We often feel as orphans in the world. Even when we believe, we still long. We’re still lonely. But Christians find comfort in the promise that Jesus will not leave us this way. He is preparing a place for us, and he has promised to return. Our longings for place and person converge in Him.

A Narrow View

Isn’t Jesus’s claim to be the way extremely narrow? Yes. It is. But so is every ultimate claim about reality. An atheist friend once asked me if how I could live with such a narrow view as Christianity. My response to him was to ask how he could live with such a narrow view as atheism.

As a Christian, I have a similar perspective on the world as all of the monotheistic religions. Islam, Judaism, and Christianity all believe there is one God. My atheist friend considers all of them to be wrong at best, or delusional at worst. Most in the world recognize some higher reality, whether many gods or the universe itself as divine. My friend thinks they’re all wrong too. Isnt’ that narrow?

One could respond with something of a compromise, saying something like “all religions are true.” In the end, this is far more narrow than it appears. You can only make such a claim by ignoring what the orthodox in any major religion actually believes. Such a view would then restrict anyone who actually believes their religion to be true. Isn’t that narrow?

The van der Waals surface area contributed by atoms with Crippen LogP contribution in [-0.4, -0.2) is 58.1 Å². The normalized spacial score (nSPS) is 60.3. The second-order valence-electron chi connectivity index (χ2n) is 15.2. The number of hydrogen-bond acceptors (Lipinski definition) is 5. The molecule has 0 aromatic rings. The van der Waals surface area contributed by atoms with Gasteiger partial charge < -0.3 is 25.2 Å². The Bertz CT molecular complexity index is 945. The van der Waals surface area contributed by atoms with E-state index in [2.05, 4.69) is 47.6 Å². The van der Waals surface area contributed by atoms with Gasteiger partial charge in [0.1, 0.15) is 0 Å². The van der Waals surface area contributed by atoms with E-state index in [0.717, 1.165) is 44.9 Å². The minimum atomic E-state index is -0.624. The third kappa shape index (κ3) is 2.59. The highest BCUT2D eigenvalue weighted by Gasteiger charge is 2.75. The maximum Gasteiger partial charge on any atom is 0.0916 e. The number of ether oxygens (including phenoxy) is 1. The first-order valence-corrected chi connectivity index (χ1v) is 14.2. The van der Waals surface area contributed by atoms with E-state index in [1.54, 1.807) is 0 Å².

You could move to the other end of the spectrum and simply conclude that there is no such thing as truth. That sounds really broad-minded, doesn’t it? The problem is, many people in the world believe there is such a thing as truth. Again, look to the major world religions. Such a perspective would have to say they are all wrong or delusional. Isn’t that narrow?

The reality is every one holds a position that is far more narrow than they realize. So, the question isn’t which view is less narrow. It’s a matter of truth. Which view is true? You could conclude by saying you can’t ever really know what is true, but that ends up back in the same dilemma of a narrow position that restricts all of the people who believe truth is knowable. What are we to do?

Christians should lead the way in respectful conversations among those seeking truth from any background. It’s a bumpy road we all find ourselves traveling on. We are acutely aware of the universal impulse to find place and person. We feel it in our bones. Like these three disciples—Thomas, Philip, and Judas—we are all trying to find a way, to understand God, and to connect with some kind of ultimate reality.

The Christian believes this search can only take us so far though. As Paul said, we are searching and grasping for God, though He is not far from any of us (Acts 17). An orphan cannot find place or person on their own. Their status alone points to the fact that they need someone to find them. And John’s gospel says this is precisely what Jesus has done.